Incontinence may seem like an insurmountable obstacle to many owners who find their dog is struggling with this problem, but it is actually quite simple to treat and manage. Most cases don’t require immediate intervention.
Canine incontinence is basically bladder weakness. It is categorized by urine leaking uncontrollably from the bladder. A dog that is not afflicted is easily able to control urine leakage through the use of muscular tissue at the base of the bladder. The function of this tissue is strengthened by estrogen in females and testosterone in males. When the levels of these hormones are compromised, incontinence may occur. One common theory regarding the condition is that when females are spayed too young, the lack of estrogen in the body adversely affects the ability to control the valve at the opening of the bladder.
Other causes may include congenital anatomical defects, damage to the nerves leading to the bladder and tumors on the bladder, although these causes are less common.
Fortunately incontinence can be treated through the use of certain drugs. The following steps outline the procedures for treating this illness:
- Recognize the problem. The first step in diagnosing and treating any medical problem is to be aware of the symptoms associated with the condition. The obvious recognizable symptom in this case is urine leaking from the body on a regular basis. Other symptoms may include frequently licking the vulva in females and the penile opening in males.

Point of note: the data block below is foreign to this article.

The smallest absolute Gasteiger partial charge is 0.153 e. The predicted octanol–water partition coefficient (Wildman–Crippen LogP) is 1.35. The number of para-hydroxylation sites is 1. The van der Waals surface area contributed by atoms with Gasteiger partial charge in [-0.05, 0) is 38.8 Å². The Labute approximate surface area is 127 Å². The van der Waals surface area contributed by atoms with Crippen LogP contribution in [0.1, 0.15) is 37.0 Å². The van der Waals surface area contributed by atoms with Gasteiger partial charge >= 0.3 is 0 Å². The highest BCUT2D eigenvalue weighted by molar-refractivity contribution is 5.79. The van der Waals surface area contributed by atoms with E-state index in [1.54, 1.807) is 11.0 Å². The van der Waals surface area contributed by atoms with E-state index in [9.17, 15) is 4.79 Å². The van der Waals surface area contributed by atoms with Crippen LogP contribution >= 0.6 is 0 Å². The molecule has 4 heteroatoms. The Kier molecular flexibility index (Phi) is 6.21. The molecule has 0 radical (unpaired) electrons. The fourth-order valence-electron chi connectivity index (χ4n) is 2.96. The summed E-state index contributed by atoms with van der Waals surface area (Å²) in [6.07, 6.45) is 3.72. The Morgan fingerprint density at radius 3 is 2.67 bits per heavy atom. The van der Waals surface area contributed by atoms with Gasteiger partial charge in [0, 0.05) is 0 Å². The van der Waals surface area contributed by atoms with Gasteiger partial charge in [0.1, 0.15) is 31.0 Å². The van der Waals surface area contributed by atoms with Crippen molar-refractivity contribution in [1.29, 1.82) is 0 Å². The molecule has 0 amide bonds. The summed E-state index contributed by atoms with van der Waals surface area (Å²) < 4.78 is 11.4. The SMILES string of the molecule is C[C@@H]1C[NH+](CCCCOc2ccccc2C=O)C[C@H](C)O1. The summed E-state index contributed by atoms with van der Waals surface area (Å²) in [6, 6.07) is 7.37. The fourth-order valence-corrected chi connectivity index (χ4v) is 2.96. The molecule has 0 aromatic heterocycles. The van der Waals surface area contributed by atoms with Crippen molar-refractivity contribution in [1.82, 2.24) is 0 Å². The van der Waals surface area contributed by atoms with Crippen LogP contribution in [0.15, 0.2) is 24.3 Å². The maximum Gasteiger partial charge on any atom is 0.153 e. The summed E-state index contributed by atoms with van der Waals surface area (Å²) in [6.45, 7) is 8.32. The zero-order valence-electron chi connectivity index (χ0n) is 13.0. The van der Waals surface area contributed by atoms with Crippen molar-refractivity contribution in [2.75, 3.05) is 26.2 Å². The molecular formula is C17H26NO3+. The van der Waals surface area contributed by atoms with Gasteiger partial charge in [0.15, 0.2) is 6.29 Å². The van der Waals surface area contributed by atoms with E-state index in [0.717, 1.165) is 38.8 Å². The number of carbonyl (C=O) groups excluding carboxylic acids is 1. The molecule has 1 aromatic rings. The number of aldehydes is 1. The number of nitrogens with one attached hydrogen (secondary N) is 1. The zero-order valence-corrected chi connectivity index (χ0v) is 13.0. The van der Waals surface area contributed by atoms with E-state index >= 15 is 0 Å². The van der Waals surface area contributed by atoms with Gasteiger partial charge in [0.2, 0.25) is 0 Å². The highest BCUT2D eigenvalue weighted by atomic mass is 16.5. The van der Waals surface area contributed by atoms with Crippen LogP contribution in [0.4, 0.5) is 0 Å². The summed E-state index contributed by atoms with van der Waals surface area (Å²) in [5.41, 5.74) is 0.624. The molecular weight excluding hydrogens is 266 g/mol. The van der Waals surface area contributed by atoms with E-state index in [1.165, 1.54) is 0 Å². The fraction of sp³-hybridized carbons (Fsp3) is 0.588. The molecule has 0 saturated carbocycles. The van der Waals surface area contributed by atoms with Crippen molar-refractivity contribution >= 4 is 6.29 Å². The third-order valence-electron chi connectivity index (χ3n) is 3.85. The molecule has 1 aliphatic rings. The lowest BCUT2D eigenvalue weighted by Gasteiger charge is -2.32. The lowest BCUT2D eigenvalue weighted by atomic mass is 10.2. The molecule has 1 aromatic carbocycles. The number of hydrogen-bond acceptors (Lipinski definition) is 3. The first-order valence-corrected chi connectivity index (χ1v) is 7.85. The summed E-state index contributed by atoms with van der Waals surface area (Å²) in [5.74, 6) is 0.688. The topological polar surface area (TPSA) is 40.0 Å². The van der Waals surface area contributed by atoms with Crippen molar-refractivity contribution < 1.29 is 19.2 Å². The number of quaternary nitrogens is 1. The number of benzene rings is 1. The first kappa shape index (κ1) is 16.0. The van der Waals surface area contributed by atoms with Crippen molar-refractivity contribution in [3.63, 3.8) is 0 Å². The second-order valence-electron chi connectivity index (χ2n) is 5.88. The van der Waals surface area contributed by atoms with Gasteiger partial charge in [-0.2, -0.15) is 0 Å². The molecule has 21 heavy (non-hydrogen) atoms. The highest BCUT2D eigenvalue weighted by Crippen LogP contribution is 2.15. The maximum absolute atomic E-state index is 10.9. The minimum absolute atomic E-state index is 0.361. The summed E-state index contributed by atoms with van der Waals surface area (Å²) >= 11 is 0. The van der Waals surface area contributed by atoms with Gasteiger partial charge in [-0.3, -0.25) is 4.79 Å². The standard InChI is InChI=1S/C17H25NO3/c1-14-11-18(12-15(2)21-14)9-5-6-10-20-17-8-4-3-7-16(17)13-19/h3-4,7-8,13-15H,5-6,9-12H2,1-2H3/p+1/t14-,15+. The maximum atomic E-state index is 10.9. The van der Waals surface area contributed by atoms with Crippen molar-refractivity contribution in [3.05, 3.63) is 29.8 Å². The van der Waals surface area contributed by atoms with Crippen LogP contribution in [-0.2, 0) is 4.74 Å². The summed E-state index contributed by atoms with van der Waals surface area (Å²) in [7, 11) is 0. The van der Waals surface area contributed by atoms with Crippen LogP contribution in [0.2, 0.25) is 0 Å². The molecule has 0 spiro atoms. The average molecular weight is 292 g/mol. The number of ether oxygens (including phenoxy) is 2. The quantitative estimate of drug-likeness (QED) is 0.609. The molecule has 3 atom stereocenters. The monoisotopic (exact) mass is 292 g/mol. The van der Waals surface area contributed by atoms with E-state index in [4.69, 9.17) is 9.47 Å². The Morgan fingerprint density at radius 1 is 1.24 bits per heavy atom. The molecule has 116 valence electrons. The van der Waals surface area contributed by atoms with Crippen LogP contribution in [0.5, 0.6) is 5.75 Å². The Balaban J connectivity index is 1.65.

- Consult with a qualified veterinarian. If urinary incontinence is suspected, the owner should take the dog to see a veterinarian to confirm is there’s a problem and to diagnose the cause to devise a treatment strategy.
- Treat the source of the problem. In most cases, a hormone imbalance or deficiency is the source of the problem. Hormone deficiencies are typically treated through the use of drugs. Female and male canine urinary incontinence treatments vary. Diethylstilbestrol is one drug that is commonly used to elevate estrogen levels in females who have low levels of estrogen. Imipramine and pseudoephedrine are two drugs that have been reported to produce a urinary retention effect in treating other conditions, leading some to believe these drugs will be useful in treating incontinence. But as of now, they are still less commonly used.
- Understand the diagnosis and treatment strategy. Owners who have dogs suffering from incontinence should understand the treatment strategies designed by their veterinarians. In most cases, these strategies will be long-term plans that involve administering drugs for the remainder of the dog’s life. When dealing with many dog illnesses, it’s important to know how to administer medicine.
Another aspect of treating canine incontinence is understanding how to manage the condition in the event that treatment options do not fully correct the problem. Managing incontinence will likely include the use of specially designed pants that contain an absorbent pad. These pants are readily available in retail locations and are commonly used for dogs that are in season and that may leak menstrual fluid.